Breadmaking Tips

So, also to prepare for my little bread class tomorrow, I thought I’d share a few things I’ve learned about bread over the years. I’m sure there’ll be many more thoughts as I continue to work on my bread, but for now, here’s a few things that have helped me along the way.

A few basic pointers:

  • Try making bread! It is so much better than anything store bought. The aroma alone is worth all the work!
  • Get a thermometer!  Baked bread should register at 190 degrees F.
  • Make sure your oven cooks at the temperature you think it’s cooking at.
  • Be persistent. It takes a long time and a lot of practice to get consistent results (I’m not sure I’m there yet), but all the practice is edible! Okay, there was one loaf once . .
  • Make sure you know if your yeast is working or not.
  • Always use salt (about 2 t. per loaf).
  • Bread dough is wetter than you think! As an old relative used to say, if you’re not willing to get your hands messy, you’re not going to have good bread. If your dough is so dry it doesn’t leave residue on your hands, it probably has too much flour, and will be a dry loaf.
  • A dough with powdered milk in it makes really nice sandwich bread.
  • Whole wheat flour is pretty dry. If using, make sure the recipe incorporates soaking it, or using mashed potatoes or dried milk to help it be a softer loaf.
  • Use reliable sites or cookbooks for your reference. My favorites are King Arthur Flour, any bread book by Beth Hensperger, Jim Lahey’s books, and Josey Baker Bread.

Some other, more involved thoughts . . .

  • The best bread incorporates time to do the work. This includes overnight sponges or periods of resting. Time helps relax and build the gluten, giving loaves a wonderful chew and lovely air pockets.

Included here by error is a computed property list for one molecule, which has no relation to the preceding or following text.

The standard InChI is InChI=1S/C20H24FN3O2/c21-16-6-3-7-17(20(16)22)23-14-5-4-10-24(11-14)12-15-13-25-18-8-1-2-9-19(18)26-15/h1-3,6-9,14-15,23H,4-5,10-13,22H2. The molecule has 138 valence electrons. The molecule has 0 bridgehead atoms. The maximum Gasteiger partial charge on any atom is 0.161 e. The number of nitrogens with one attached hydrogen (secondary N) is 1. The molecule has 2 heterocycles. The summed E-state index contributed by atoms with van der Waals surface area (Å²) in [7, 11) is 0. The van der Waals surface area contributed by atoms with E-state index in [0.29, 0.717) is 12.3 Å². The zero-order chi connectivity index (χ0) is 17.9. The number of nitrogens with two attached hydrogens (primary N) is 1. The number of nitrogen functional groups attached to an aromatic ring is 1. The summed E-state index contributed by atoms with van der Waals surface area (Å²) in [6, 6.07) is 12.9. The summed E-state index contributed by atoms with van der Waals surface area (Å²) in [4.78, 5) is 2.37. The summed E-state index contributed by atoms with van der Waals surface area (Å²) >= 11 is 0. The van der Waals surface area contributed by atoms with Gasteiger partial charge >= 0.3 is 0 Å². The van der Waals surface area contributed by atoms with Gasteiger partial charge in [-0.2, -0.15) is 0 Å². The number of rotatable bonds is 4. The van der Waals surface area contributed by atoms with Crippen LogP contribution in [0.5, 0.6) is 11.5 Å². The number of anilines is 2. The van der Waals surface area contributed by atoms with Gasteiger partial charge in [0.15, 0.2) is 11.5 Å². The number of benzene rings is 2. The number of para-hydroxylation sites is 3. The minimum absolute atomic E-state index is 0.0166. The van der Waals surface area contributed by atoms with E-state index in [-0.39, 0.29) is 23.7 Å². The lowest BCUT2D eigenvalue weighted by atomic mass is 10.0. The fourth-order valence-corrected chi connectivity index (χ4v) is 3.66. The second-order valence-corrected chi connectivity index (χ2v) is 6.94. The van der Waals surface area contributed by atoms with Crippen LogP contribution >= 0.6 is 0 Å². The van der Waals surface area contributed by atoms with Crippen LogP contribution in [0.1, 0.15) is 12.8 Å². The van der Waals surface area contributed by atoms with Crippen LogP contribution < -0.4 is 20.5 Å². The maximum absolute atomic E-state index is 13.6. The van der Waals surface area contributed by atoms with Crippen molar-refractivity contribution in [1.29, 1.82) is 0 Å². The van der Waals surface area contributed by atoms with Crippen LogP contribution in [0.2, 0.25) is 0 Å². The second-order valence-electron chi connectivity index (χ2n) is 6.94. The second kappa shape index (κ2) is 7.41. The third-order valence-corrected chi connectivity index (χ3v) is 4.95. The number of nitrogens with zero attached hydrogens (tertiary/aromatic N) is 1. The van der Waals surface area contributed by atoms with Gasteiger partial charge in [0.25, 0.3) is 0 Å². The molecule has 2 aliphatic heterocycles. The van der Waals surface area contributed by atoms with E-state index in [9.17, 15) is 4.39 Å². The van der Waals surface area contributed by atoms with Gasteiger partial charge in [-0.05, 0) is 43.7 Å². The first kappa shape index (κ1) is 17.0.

• Most of the equipment you need for bread, you probably already have: a big bowl, spoon, a clean, lint-free kitchen cloth, a colander, a dutch oven. You don’t need a stand mixer or a bread machine or anything else fancy to make a really great loaf of bread. These items will have you on your way to making Jim Lahey’s or ATK or KAF’s best loaves.
  • Using natural yeast is incredibly simple! Why didn’t I know this ten years ago?! It seemed so overwhelming, but it’s way simpler and more consistent. If you are still using instant yeast for your loaves, consider giving natural yeast (sourdough starter) a try. You can start your own by mixing equal parts water and flour in a glass jar right now. Leave it loosely covered on your counter, and pour out all but 1/2 c. of it every time it looks brown, dingy, with brown water on top. Within a few days, you’ll have a bubbling natural yeast. Then, you’ll be ready to start a feeding schedule and have it raise your bread.
  • Try using a scale. Many recipes today are switching to a scale, and it is very successful.

If using an instant yeast recipe:

  • Test your yeast first (especially if it isn’t fresh) by placing it with the warm water and a pinch of sugar. After five minutes, it should be bubbly.
  • Warm your water to 110-120 degrees to help the dough start rising quickly.
  • For one loaf, you should have about 2-3 c. of flour, 1 1/4 c. water, and 2 t. salt, plus other enhancements (honey, butter, powdered milk). If the salt seems low, you may want to adjust the amount. ALWAYS have enough salt in your dough.
  • Give the bread the proper time to rise, preferably at room temperature. The PROOF feature in the oven can cause the loaf to rise too much (over proof). This is actually the worst thing that can happen to your bread.
  • If making an enriched (with butter and eggs) dough, make sure to refrigerate it (probably overnight) to allow it to be workable (not too soft). This really just means, follow the recipe, and don’t try shortcuts.

What are your best tips I could share with my friends tomorrow night? I’d love to hear them!



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